It’s probably both ironic and oddly fitting that what began in 1997 as a contemporary Christian cover act became one of the strangest and most unique bands you’ve never heard of. Showbread was founded by two brothers in southeast Georgia on the premise that it would be fun to have a band that could play at their local church services. When the Southern Baptists they had grown up with recoiled at the notion of loud rock music in their sanctuary, the teenage band members found themselves with no home base and decided it was time to take their art (and their faith) more seriously.
Signed to independent giant Tooth & Nail records in 2004, Showbread released their label debut No Sir, Nihilism Is Not Practical -- an unflinchingly chaotic spasm of an album -- to instant fan adoration. How did Showbread celebrate their newfound popularity? By purposefully destroying it with their sophomore release Age Of Reptiles; a deliberate antithesis of the previous record…you know, the one that won them their fanbase. What does a band with severely divided listeners do after venturing from the outlandishly abstract to the world of pop rock? They release a double disc concept record called Anorexia Nervosa that requires the listener to simultaneously read along with a short story as the music acts as a sort of literary soundtrack, said music being a ruthless take on gothic industrial, of course. Now a fixture of cult fandom and largely dismissed by critics, Showbread fulfilled it’s contract with Tooth & Nail records with the swan song to the first wave of their creative endeavors: The Fear Of God.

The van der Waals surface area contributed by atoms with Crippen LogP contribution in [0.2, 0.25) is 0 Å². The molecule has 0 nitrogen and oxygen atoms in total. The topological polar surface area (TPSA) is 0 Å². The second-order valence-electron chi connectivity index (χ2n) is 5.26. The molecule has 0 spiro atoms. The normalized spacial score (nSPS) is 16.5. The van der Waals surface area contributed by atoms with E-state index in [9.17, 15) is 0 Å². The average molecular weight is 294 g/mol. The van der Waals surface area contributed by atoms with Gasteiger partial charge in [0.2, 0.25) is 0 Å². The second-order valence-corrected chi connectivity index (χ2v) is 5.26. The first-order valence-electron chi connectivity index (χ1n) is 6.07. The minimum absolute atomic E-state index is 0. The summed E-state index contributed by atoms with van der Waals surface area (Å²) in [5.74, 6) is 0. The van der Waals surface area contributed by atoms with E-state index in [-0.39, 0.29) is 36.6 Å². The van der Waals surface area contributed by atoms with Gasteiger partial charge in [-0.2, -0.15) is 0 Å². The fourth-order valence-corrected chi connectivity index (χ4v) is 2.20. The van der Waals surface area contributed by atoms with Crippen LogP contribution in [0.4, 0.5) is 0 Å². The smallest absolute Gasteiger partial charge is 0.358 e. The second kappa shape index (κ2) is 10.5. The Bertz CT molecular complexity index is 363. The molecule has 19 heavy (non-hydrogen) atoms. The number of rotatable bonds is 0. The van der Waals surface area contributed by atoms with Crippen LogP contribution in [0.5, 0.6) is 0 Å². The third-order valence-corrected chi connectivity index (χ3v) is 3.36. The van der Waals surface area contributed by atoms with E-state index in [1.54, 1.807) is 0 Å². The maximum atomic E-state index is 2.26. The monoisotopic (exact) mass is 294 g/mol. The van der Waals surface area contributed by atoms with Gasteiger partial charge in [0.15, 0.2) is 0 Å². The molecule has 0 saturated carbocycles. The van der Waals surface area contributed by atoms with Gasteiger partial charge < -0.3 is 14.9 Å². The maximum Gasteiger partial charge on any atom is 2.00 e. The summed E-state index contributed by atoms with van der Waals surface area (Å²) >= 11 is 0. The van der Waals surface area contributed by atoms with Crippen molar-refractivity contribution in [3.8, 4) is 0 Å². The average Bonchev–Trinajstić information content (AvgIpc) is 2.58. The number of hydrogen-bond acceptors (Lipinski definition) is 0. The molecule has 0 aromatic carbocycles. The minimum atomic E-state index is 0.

In 2010, Showbread continued to step further away from the ordinary by leaving their record label to partner with non-profit organization Come&Live! with intentions to give away their sixth album, Who Can Know It? -- their biggest (and best) musical departure to date -- and the supporting tour both as free gifts. When asked why in the world Showbread had done all these strange things, they responded by crediting their actions to the same force that motivated the formation of their band: Their belief in Jesus.
In 2012, Showbread released Cancer, a science fiction rock opera and their second album to be released through Come&Live!. Their final album, Showbread Is Showdead, was released in 2016. with the original lineup from No Sir, Nihilism Is Not Practical. Along with the album release, Showbread also released a documentary entitled The Music Is Dead and the Cancer movie.